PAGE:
The education sector does not passively wait to be told what kind of worker they are next to produce. When academia and industry work together to bridge the skills gap, it is to create and serve SMEs as much as to deliver sought-after graduates who can explore their ambitions on the world stage. National College of Ireland is proud of its tradition and commitment to such collaboration.


One such initiative is the recently launched Digital4Business, a four-year €19.92m EU-funded project, one of the largest non-infrastructure projects awarded to date under DIGITAL Europe, which sees the collaboration of fifteen partners from 7 EU countries, with Ireland strongly represented, including by both Skillnet Ireland and National College of Ireland. This exemplar to others will create a unique national skills platform, using technology to transform upskilling delivery methods, the first of its kind in Ireland.

Future graduates of this European masters’ programme are described as “digital decision makers”, directly contributing to business development, they will not be siloed to an IT department, just as tech graduates are not limited to working in the technology sector: all aspects of business increasingly require digital skills and all businesses require tech graduates.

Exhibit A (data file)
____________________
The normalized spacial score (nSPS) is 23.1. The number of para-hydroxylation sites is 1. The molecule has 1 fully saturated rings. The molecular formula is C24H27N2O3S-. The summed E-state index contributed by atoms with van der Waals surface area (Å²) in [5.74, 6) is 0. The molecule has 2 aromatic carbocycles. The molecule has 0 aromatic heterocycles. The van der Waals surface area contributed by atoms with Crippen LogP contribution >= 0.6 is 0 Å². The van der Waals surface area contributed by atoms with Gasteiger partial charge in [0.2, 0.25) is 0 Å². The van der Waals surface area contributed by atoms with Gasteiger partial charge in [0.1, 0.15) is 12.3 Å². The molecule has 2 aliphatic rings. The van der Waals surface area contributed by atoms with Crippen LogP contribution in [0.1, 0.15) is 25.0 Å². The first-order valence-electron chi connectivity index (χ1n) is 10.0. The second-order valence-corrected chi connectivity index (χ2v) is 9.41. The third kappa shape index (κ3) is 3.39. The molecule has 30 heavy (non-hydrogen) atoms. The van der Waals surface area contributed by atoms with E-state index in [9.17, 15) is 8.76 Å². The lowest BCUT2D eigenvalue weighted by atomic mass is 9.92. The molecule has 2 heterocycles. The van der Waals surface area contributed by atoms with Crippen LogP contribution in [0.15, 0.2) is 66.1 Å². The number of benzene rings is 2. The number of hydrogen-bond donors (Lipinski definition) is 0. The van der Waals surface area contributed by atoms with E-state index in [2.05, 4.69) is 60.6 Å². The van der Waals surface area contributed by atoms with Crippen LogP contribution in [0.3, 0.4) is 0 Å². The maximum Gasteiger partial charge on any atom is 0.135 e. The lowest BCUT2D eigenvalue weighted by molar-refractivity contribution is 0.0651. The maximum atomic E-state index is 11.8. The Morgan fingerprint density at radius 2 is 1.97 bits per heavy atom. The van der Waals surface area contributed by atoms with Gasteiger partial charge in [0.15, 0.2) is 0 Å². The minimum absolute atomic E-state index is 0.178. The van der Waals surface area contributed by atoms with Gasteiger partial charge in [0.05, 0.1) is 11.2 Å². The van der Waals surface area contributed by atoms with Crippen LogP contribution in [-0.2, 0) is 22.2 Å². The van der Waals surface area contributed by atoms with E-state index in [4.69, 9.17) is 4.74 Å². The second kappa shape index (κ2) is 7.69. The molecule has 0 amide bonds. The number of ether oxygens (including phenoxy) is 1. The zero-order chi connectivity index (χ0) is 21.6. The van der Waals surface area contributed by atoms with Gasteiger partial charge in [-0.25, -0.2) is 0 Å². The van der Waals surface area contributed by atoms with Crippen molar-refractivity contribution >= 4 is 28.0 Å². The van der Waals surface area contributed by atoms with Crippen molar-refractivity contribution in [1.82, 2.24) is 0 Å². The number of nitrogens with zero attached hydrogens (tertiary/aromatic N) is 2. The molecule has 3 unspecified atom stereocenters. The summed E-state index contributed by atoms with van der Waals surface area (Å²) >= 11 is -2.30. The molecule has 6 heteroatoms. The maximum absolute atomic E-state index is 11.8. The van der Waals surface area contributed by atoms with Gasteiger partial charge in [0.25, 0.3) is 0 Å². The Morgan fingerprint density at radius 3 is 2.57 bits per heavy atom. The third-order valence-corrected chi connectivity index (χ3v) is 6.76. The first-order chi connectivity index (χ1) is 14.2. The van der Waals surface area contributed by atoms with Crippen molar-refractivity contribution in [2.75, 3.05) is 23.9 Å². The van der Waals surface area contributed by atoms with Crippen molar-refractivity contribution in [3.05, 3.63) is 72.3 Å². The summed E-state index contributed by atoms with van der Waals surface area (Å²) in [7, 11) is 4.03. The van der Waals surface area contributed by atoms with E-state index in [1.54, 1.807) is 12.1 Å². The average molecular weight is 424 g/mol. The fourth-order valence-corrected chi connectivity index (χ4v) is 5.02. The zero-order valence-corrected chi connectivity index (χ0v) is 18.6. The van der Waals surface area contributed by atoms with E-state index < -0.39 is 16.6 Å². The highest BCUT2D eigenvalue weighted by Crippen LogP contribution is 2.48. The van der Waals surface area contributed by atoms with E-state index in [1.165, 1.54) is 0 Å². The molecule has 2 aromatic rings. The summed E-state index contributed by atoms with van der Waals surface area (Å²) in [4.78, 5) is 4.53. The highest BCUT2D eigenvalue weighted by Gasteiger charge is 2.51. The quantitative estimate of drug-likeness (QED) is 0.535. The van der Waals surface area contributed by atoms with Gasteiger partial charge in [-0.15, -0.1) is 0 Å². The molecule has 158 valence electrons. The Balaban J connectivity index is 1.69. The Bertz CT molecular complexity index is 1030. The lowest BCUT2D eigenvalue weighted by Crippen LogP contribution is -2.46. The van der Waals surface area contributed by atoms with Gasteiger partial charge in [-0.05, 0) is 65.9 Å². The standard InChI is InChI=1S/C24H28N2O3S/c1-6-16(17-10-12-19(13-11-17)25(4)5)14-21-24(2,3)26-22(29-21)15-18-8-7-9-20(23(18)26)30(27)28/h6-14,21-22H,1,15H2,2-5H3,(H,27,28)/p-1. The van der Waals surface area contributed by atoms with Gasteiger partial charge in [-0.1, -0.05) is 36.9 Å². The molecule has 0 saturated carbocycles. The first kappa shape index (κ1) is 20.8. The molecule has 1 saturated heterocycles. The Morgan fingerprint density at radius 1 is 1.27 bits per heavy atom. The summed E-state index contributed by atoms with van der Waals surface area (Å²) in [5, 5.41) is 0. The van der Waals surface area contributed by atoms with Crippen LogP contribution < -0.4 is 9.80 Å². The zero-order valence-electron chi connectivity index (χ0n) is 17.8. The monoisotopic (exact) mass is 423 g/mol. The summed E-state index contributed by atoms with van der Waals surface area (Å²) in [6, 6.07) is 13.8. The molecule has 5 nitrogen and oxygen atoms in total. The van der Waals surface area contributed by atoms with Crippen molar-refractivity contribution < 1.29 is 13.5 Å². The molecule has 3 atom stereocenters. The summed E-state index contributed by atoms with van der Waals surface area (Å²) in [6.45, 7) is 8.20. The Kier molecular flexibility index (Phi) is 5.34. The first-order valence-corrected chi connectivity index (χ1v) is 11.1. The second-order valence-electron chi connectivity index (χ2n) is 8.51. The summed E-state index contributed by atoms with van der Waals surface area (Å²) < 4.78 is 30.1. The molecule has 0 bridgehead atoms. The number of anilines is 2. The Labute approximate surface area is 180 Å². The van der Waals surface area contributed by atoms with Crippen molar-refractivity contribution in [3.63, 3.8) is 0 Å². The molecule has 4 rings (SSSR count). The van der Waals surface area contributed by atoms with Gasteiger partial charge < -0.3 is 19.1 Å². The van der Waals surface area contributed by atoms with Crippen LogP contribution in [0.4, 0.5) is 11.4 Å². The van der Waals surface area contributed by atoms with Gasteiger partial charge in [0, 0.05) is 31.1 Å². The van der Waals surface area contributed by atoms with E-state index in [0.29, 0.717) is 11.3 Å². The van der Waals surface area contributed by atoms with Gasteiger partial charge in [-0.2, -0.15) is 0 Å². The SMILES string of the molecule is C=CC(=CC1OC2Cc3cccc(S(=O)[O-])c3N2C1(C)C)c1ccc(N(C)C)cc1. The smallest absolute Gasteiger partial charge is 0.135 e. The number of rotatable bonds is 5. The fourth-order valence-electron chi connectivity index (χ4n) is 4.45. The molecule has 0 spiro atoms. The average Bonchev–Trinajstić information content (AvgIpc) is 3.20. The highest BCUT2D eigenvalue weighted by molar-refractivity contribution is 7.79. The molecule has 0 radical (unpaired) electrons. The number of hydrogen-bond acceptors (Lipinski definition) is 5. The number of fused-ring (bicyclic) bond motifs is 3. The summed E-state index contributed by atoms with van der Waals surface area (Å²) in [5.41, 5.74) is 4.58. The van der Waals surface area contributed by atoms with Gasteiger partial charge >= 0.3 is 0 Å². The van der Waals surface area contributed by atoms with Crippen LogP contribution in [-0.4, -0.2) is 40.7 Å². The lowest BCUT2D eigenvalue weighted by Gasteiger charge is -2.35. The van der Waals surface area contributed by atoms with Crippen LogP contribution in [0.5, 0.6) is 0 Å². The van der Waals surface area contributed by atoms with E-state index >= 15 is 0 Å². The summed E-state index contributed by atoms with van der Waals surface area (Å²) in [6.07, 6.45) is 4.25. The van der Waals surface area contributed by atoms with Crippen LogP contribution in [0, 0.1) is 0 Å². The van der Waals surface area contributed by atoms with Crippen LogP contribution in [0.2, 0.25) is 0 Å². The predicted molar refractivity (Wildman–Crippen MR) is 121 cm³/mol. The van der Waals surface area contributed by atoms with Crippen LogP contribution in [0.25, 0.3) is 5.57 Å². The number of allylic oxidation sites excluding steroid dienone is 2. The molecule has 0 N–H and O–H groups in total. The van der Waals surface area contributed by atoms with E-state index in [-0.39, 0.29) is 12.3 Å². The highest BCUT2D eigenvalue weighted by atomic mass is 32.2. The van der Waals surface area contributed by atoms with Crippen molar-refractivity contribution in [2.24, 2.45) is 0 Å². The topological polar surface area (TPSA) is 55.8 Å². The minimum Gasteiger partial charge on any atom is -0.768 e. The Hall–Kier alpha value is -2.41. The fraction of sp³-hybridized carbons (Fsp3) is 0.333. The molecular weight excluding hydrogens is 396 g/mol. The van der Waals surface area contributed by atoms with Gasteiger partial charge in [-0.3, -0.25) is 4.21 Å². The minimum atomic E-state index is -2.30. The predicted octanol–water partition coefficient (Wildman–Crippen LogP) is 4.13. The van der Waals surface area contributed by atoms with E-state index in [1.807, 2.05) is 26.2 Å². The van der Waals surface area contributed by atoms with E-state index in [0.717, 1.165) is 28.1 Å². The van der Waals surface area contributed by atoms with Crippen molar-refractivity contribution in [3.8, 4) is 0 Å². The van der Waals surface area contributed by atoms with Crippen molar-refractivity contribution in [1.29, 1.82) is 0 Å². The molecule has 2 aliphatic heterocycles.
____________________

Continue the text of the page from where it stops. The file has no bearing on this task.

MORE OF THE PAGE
Bridging the skills gap for growth

Tech graduates don’t just have training in applying the latest technologies, they learn problem-solving and conceptual awareness, in an environment that delivers ethical as well as commercial context for their choices, demanding critical thinking and providing framework and resources for research and development. Tech graduates are engineers, designers, architects, innovators – sometimes visionaries.

NCI computing graduates get jobs with retailers, banks, accountancy firms, design companies, manufacturers, insurance companies and the civil service, or even their own start-ups such as Meta-Flux, as well as the more obvious ‘big tech’ players such as IBM, Workday and Google. Tech graduates are sought-after by scores of businesses that may be less likely to make headlines than some more famous names, but are appreciative employers, and every bit as vital to the economy.

The EU has chosen Skills as the theme for its ‘European Year’ in 2023 which is putting fresh impetus on upskilling and lifelong learning. Amidst a tight labour market, with employment having surpassed 2.5 million, Irish employers are increasingly hiring for skills. However, in the face of a skills gap, education is the key to ensuring that we have a talented workforce that will bridge it!

Brendan McGinty is Managing Partner of Stratis Consulting, a specialist consultancy on strategic employment relations, Chair of Skillnet Ireland, a member of the Board of the Workplace Relations Commission, Chair of National College of Ireland’s Governing Body, and was recently appointed Chair of the Review Committee of Contractor Fees, Human Resources (HR) and other matters regarding RTE.

Article featured in Irish Independent see here.